Long before America’s current absolute separation of church and state, colonial pastors regularly preached on politics. According to historians, 18th century sermons decisively encouraged future revolutionaries to resist King George. Moreover, in Western history, important and far-reaching political doctrines were typically deduced first by pastors, Christian professors, and believing philosophers, etc. In fact, without these eminent and brave men, there would be no modern free and prosperous West.
But today, American Believers languish in a ghetto assembled for anyone suggesting religion should influence public policy. Yet, as our currency reveals, previously such influences were assumed. If our forebears were under the same secularist strictures seen today, the early West would have never escaped mediocrity.
This essay argues the Bible contains unique standards regarding mankind which, when correctly applied, benefit and protect everyone. Further, ministers, many loathe to mention politics for fear of government reprisal, must preach these things without dread. The only way these men can truly serve their flocks is by preaching the whole Gospel, not avoiding some because of menacing government masters. Remember Acts, 5:27-29
The apostles were brought before the Sanhedrin (Jewish Council) for questioning by the high priest. “We gave you strict orders not to teach in this name,” he said. “Yet you have filled Jerusalem with your teaching and are determined to make us guilty of this man’s blood.” Peter and the other apostles replied: “We must obey God rather than human beings!”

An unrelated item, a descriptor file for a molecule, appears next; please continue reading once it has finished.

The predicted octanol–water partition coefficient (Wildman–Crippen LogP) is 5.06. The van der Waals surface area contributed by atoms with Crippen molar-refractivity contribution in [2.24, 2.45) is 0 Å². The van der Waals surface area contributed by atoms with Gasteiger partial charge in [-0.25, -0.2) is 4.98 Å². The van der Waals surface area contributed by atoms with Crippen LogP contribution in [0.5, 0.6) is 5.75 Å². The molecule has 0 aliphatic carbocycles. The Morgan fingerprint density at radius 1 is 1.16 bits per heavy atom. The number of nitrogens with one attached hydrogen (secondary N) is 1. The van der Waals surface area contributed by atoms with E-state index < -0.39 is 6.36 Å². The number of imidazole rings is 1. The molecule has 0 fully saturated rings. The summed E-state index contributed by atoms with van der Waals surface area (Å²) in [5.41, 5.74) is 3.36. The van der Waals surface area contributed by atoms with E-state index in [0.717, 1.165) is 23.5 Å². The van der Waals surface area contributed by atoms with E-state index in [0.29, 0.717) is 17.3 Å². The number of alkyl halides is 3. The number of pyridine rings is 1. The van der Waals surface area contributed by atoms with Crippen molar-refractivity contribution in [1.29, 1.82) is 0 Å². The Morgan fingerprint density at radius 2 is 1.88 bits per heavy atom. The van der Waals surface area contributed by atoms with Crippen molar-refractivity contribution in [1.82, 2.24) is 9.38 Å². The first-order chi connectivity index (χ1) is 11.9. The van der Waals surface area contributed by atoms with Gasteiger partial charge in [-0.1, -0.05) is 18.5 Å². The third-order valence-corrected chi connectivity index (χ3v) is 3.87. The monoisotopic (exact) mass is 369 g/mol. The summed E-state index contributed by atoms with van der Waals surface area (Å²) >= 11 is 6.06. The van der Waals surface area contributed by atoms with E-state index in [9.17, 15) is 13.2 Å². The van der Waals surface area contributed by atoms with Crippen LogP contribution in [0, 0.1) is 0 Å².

This regiment was simply colonial American clergy using God-given freedoms of speech to describe biblical norms on proper, non-tyrannical government rule. These men were instrumental in the education and preparation of American revolutionaries in decades before the War of Independence. Writes Rev. Wayne C. Sedlak,
During the War of Independence were a group of heroic men referred to as the “Black Regiment”. The very name enraged the British armies. As war heroes, their courage & leadership were lauded from Massachusetts to Georgia. As a “regiment”, they never once drilled together, yet the strategic impact of their highly disciplined attacks was overwhelming. As a unit, they never fought together on a particular field of battle, yet without question, their leadership provided the spark which ignited victory after victory.
This “Black Regiment” was responsible for providing the conviction and wisdom necessary for winning a war against the cruelty of an unjust government. What was the “Black Regiment”? Actually, it wasn’t a regiment at all. It referred to the American Presbyterian, Congregationalist, and Baptist clergy.
British sympathizers (Loyalists), so named them because of the black robes worn by the ministers when they ascended their pulpits each Lord’s Day. The name “stuck”. Colonial enemies knew that the seeds of what the British called “sedition’’ or “revolution” were being sown in the pulpits of America. Without the outspoken, tenacious and courageous leadership exhibited by the pastors of the “Black Regiment”, it is doubtful whether American independence could ever have been achieved.
There are federal sanctions for American pastors preaching on political issues. The Alliance Defense Fund describes IRS rule against political preaching:
In 1954, U.S. Congress amended (without debate or analysis) Internal Revenue Code ¬ß501(c)(3), restricting speech of non-profit tax exempt entities, including churches. Before passage, no restrictions existed regarding how churches used speech regarding government and voting, excepting a 1934 law preventing non-profits using a substantial part of their resources to lobby for legislation.
The amendment, from then-Senator Lyndon Johnson, stated non-profit tax exempt entities couldn’t “participate in, or intervene in (including the publishing or distributing of statements), any political campaign on behalf of or in opposition to any candidate for public office.” Since the amendment passed, the IRS steadfastly maintains any speech by churches about candidates for government office, including sermons, can result in loss of tax exemption.